By Bob Humphrey
By now you should have all your warm season food plots in, and if you’ve had sufficient rain they should be greening up nicely. You might think there’s nothing left to do until it’s time to start planting cool season annuals. And there isn’t, if you’re willing to accept what comes up as good enough. But if you want to maximize your spring planting efforts, there’s more that can be done.
Liming – Remember: lime takes time to react with the soil. Now is a good time to lime for your fall plots. Hook up a broadcast spreader to your Side-by-Side (SxS) vehicle and spread palletized lime. Apply during dry conditions. Some post-application rain will work lime into the soil, but heavy rains may wash it away; so check the forecast.
It will be incorporated into the soil more quickly if you disk or plow it in; but you can lime over an existing crop. Many SxS implements have discs with spreader attachments. If you have the disc attached, you may as well put it to good use.
Mowing - Periodic pruning of perennial plants like clover will maximize growth, nutrition and palatability. Young, rapidly-growing plants contain the most protein and thus are the most nutritious. Mature plants become more fibrous and less digestible. Keep them from maturing by mowing in June and in August. If you’re not sure when to mow, a good rule of thumb is to keep plants from growing beyond 8-10 inches tall. Mowing also reduces competition from undesirable weeds and allows sunlight to reach your intended plantings.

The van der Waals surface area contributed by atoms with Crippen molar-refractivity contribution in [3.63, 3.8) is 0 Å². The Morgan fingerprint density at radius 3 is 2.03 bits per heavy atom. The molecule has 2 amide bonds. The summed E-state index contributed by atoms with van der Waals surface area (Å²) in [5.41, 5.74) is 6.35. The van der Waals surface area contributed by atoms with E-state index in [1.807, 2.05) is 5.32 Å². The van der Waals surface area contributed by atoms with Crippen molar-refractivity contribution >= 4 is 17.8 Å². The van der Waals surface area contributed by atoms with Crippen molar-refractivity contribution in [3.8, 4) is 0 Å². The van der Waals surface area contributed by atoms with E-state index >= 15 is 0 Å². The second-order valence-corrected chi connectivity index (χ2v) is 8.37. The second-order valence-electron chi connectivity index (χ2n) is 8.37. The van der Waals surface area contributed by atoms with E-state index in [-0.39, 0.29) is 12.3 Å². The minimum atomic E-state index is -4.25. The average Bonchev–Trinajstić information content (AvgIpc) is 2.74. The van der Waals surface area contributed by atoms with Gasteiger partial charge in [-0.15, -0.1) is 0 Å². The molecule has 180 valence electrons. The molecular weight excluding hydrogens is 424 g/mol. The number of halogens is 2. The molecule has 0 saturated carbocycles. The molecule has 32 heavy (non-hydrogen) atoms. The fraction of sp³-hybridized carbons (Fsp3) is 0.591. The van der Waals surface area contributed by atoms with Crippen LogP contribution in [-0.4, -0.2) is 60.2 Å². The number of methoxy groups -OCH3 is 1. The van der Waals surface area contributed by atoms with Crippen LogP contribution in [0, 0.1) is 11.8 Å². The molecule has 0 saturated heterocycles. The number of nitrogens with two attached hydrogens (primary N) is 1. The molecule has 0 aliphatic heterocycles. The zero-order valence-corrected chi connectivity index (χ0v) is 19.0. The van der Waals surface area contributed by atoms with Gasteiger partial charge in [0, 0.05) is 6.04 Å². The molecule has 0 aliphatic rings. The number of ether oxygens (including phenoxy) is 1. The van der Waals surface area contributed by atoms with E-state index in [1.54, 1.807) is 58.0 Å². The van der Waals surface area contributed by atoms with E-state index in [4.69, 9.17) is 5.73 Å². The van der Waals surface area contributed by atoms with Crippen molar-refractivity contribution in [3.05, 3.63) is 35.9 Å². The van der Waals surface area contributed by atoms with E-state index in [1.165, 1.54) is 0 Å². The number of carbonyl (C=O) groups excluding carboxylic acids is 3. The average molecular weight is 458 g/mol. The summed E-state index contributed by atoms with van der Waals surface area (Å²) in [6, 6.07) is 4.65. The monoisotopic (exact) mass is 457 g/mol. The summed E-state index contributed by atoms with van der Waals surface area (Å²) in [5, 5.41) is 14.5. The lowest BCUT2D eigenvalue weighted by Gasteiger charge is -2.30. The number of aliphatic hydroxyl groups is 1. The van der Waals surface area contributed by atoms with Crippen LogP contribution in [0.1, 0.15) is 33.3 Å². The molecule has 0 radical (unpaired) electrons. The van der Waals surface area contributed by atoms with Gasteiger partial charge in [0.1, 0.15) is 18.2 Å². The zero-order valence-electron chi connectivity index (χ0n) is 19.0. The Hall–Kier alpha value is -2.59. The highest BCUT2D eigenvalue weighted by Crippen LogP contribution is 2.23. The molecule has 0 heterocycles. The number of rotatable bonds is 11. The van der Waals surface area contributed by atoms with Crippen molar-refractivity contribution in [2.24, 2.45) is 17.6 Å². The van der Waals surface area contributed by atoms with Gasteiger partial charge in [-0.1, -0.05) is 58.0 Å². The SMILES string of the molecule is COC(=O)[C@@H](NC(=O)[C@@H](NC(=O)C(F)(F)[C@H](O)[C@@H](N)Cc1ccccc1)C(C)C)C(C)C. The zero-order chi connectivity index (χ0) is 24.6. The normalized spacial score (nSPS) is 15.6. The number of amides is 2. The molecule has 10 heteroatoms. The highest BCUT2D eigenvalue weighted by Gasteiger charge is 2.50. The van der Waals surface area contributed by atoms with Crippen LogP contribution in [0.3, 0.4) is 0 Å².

Spraying - Applying selective post-emergent herbicides, you can target invasive plants without harming non-target crops. What you should apply will depend on what you’ve planted, and you should consult an authority like your local extension service for recommendations.
Watering – In temperate regions this probably won’t be necessary, unless there’s a drought. Arid regions are a different story. Irrigation is the easiest way, if you have it. Otherwise, you may have to use your herbicide sprayer. Just be sure to rinse it thoroughly to remove any herbicide residue before watering.